Writing Songs of Social Commentary

U2No matter what song genre you’re writing in, at some point you’re likely to find yourself wanting to express your thoughts about your generation, your community, society, or the state of the world in general. Given the unsettled times we’re living in, it’s not surprising that songwriters are turning toward their art to express feelings of solidarity, uncertainty, pride, indignation, or hope for the future. Whatever your thoughts or feelings are about the world, a song is a great way to express them.

What are songs of social commentary?

The words “social commentary” are not, in themselves, either positive or negative. These songs are a means of expressing an opinion, observation, or message, the way you see and feel about things, especially things you feel strongly about. For example, one person might look at a community and see the good that comes from a sense of belonging, while another might see a close-minded group banding together to keep outsiders at a distance. What’s your view? What’s your experience? Your observations may be lauded or they may be unpopular, but it’s still up to you – and no one else – to say what you want to say, to make your opinion heard.

Songs of social commentary are not limited to politics or protest. They can help us define a sense of purpose and place, identify with those who are like us and not like us, chastise and forgive, identify our strengths and our failings, and help us work our way through an ever-changing world.

Most importantly, a song of social commentary seeks to persuade, to convey the songwriter’s observations, beliefs, or experiences in a way that allows the listener to see and understand the world as the songwriter does. In doing so, the hope is that through songs we can understand each other a little better.

This list includes a few of the most popular themes that come up in commentary songs. Each theme can be expressed in individual terms: its effect on one person or on the singer. Or painted with a broader brush: its effect on a whole society or the world. I’m sure you’ll think of more themes, so feel free to add your own, ones that have meaning and energy for you.

Fighting an injustice
Working for a common good
Alienation or ostracism of a group or individual
Peace and harmony as a goal
Expressions of conscience
Observations about a peer group or generation
Observations on society as a whole or the world
Protection of a place, person, group, culture, or belief
Belief in the rights of a person or group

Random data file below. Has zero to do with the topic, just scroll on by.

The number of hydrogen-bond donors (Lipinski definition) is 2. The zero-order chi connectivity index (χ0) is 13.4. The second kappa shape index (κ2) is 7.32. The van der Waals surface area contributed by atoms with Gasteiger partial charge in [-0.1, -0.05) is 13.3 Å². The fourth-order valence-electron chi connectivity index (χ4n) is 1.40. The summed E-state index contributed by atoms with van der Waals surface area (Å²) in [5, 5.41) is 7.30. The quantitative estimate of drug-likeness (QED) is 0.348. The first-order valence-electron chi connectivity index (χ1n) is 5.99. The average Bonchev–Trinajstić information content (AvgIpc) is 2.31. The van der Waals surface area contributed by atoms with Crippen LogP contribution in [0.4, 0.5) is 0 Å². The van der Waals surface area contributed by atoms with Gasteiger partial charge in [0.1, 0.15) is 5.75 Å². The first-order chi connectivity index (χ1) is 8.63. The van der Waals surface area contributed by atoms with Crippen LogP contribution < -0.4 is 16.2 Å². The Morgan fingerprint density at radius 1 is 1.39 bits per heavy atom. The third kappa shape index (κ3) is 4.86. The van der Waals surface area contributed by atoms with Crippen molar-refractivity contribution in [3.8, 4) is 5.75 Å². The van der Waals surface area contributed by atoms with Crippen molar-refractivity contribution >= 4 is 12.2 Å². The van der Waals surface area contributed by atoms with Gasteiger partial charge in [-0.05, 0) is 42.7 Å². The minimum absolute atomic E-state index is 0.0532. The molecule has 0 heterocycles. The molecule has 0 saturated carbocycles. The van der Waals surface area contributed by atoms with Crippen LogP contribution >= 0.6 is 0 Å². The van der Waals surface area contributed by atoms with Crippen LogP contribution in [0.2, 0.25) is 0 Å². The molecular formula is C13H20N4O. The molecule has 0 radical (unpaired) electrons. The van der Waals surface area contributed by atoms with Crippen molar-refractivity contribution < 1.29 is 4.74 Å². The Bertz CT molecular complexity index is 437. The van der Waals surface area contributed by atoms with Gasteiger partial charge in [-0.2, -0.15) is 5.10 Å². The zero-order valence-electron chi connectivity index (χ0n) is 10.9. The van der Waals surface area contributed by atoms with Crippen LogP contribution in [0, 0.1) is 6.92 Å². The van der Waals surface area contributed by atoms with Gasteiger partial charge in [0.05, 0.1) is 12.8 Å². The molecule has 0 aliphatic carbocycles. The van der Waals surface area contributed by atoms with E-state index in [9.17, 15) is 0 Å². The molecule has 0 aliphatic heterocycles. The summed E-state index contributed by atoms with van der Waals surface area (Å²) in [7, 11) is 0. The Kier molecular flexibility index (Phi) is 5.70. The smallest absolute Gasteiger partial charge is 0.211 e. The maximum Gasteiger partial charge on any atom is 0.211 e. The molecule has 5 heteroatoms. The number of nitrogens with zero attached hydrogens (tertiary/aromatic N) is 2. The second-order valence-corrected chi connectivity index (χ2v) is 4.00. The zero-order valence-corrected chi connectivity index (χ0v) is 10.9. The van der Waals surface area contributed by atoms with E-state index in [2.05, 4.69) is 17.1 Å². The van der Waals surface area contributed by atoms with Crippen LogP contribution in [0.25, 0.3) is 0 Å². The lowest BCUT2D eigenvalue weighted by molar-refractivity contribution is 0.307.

Preserving a future for our children

• Write lyrics that persuade.
• Use music to underscore a message.

These themes will work best for an audience if you use examples, tell human stories, and encourage listeners to see and feel a real situation rather than an abstract idea. There are many ways to do that. Here are a few tips along with song examples.

Point of View. Choose your point of view. While most love songs – both happy and heartbroken – tell the story from a sympathetic singer’s point of view, social commentary songs allow you to choose from a wide range of characters and points of view. Feel free to experiment with different ways of expressing your message. Try some of these.

Lorde - RoyalsWHO ARE “WE”? – A small group (“we”) can express the views of a community, a generation, or even society at large. The group can be young rebels rejecting materialism (“Royals” – Lorde), alienated youth (“Heathens” – Twenty One Pilots), patriotic lovers of the land (“Country Nation” – Brad Paisley), or people who share the values of the place they were raised (“We Rode In Trucks” – Luke Bryan.

EXAMPLE: “Royals” – Lorde
EXAMPLE: “Heathens” – Twenty One Pilots 
EXAMPLE: “We Rode In Trucks” – Luke Bryan

 US VERSUS THEM. This was the approach Bob Dylan often used in his early songs. It worked well in the 1960s and it could certainly work today. For the “us versus them” approach to be effective, you need to give listeners plenty of insight into the negative group or issue the singer is fighting. How strong or dangerous is it? Does the singer feel that it’s possible to triumph in the end? How does the singer characterize “them” versus “us”? Listen to Bob Dylan’s “Masters of War” and notice how he paints a picture of what he’s up against.

EXAMPLE: “Masters of War” – Ed Sheeran (cover)

THIS IS MY STORY. Put yourself in the shoes of someone in conflict with society or suffering from an injustice. Bruce Springsteen is a great example of first-person songwriting in this style. His character – the rebel living on the fringe of society – expresses the feelings of many listeners: the loss of the American dream and fear of a dull, meaningless future. Is Bruce really the character he portrays in his songs, or just a good singer-songwriter? Probably some of both.